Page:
Ten leading designers have been commissioned to develop new uses for sustainably grown and harvested materials in order to tell a unique story about the life-cycle of materials and the power of conservation and design. On view will be the prototypes, drawings, and finished product. Each designer focused on a natural material from a specific place where the Conservancy works.
The Nature Conservancy and the Smithsonian’s Cooper-Hewitt, National Design Museum
Present “Design for a Living World”
This spring, The Nature Conservancy and the Smithsonian’s Cooper-Hewitt, National Design Museum will present “Design for a Living World,” a traveling exhibition featuring objects created by leading designers and made from sustainable, natural materials. The exhibition will premiere at Cooper-Hewitt, National Design Museum on May 14 and continue through Jan. 4, 2010.
The Nature Conservancy collaborated with prominent designers from the worlds of fashion, industrial and furniture design, and each designer focused on a natural material from a specific place where the Conservancy works. The locations ranged from iconic American landscapes, such as the sweeping grasslands of Idaho, to such exotic places as the southwest coast of Australia and the forests of China’s Yunnan Province. The designs explore the transformation of organic items—wood, plants, wool— into beautiful and useful objects. By choosing sustainable materials that support, rather than deplete, endangered places, designers can help reshape our materials economy and advance a global conservation ethic. Through this process, the exhibition reveals fascinating stories about regeneration, natural places and the human connection to the Earth’s lands and waters.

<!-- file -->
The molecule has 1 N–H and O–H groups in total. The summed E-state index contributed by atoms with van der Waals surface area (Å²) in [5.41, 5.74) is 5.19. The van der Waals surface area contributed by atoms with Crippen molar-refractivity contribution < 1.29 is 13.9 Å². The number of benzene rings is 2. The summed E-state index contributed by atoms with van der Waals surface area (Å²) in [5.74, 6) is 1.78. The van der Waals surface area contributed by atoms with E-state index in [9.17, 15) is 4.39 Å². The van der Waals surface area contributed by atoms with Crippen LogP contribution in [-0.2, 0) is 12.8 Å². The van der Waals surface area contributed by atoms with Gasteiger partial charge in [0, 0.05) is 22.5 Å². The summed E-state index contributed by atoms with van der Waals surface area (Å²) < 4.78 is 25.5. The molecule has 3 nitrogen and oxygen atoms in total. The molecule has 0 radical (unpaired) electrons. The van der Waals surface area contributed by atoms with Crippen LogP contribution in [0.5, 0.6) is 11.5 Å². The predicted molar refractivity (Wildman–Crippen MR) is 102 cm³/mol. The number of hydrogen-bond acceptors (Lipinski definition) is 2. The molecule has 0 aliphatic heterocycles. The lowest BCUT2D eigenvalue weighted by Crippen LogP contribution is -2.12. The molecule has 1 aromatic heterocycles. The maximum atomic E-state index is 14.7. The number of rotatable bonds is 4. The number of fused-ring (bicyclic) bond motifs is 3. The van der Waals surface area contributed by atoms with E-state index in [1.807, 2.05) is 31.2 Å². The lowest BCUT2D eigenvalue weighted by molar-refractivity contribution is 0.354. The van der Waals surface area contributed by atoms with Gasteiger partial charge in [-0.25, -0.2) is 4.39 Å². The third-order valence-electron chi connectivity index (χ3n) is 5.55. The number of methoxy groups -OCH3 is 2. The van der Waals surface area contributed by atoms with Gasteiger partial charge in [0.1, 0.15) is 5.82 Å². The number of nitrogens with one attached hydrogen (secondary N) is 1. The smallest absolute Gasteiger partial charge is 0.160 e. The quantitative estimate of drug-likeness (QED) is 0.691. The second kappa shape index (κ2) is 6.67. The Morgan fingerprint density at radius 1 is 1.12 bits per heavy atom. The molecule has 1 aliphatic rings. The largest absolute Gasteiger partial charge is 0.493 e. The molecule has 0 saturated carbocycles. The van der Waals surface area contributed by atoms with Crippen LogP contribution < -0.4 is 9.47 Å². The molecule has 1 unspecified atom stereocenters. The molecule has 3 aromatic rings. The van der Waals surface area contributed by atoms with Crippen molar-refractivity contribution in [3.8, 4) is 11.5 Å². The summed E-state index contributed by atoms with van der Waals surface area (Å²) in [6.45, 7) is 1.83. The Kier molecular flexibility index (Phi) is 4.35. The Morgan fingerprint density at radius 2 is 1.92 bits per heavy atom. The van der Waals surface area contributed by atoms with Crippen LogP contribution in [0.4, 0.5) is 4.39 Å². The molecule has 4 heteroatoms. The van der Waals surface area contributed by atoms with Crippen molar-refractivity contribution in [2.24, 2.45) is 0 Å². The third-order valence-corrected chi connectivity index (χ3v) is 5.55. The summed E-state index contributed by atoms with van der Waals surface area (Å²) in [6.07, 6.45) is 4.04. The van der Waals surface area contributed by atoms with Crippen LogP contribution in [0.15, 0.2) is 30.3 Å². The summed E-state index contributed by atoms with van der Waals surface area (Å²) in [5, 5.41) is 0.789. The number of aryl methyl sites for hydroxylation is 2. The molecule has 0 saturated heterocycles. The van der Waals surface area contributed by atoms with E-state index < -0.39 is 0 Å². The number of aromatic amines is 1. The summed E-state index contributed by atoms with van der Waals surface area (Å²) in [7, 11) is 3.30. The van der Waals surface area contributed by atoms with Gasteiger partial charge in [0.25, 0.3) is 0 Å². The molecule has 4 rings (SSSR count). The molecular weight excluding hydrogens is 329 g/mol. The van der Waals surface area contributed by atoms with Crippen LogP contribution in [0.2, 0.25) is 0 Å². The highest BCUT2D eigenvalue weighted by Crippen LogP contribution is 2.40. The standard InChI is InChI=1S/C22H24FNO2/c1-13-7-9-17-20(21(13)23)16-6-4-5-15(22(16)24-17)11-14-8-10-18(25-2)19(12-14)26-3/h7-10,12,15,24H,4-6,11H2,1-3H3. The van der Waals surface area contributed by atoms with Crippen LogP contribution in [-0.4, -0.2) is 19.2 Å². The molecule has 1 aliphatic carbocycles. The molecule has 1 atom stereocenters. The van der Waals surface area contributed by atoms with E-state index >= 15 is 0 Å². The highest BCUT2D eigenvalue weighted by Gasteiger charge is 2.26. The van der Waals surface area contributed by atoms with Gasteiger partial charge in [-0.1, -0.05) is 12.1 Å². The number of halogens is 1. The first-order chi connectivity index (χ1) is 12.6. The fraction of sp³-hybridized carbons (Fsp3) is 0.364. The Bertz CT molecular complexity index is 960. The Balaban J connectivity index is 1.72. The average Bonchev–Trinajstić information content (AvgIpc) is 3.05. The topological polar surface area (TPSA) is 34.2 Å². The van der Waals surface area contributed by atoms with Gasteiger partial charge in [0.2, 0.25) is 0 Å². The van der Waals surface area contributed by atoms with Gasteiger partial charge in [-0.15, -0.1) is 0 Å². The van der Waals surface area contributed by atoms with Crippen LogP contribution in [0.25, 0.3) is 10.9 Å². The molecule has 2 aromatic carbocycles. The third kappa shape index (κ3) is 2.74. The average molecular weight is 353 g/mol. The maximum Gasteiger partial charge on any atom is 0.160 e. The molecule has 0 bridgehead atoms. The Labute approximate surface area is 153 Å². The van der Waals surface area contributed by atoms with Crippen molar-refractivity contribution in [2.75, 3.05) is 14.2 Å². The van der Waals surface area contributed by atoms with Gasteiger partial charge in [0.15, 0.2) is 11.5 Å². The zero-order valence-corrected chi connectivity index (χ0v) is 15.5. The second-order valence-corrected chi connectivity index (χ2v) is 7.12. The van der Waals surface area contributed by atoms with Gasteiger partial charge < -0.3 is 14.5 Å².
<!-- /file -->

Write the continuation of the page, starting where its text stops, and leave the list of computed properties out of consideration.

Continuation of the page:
The exhibition features designs by Yves Béhar, Stephen Burks, Hella Jongerius, Maya Lin, Christien Meindertsma, Isaac Mizrahi, Abbott Miller, Ted Muehling, Kate Spade and Ezri Tarazi.
Béhar worked with a women’s chocolate cooperative in Costa Rica to develop packaging for the raw cocoa they use to make a traditional hot drink and a grating tool that evokes the sensual nature of chocolate, delivering an intense experience through taste, form and narrative.
Burks traveled to Australia’s Gondwana Link to design the “Totem”—a tool made from reclaimed native jamwood that the local Noongar people can use to make and package a line of organic herb- and sandalwood-based cosmetics that they are developing for export.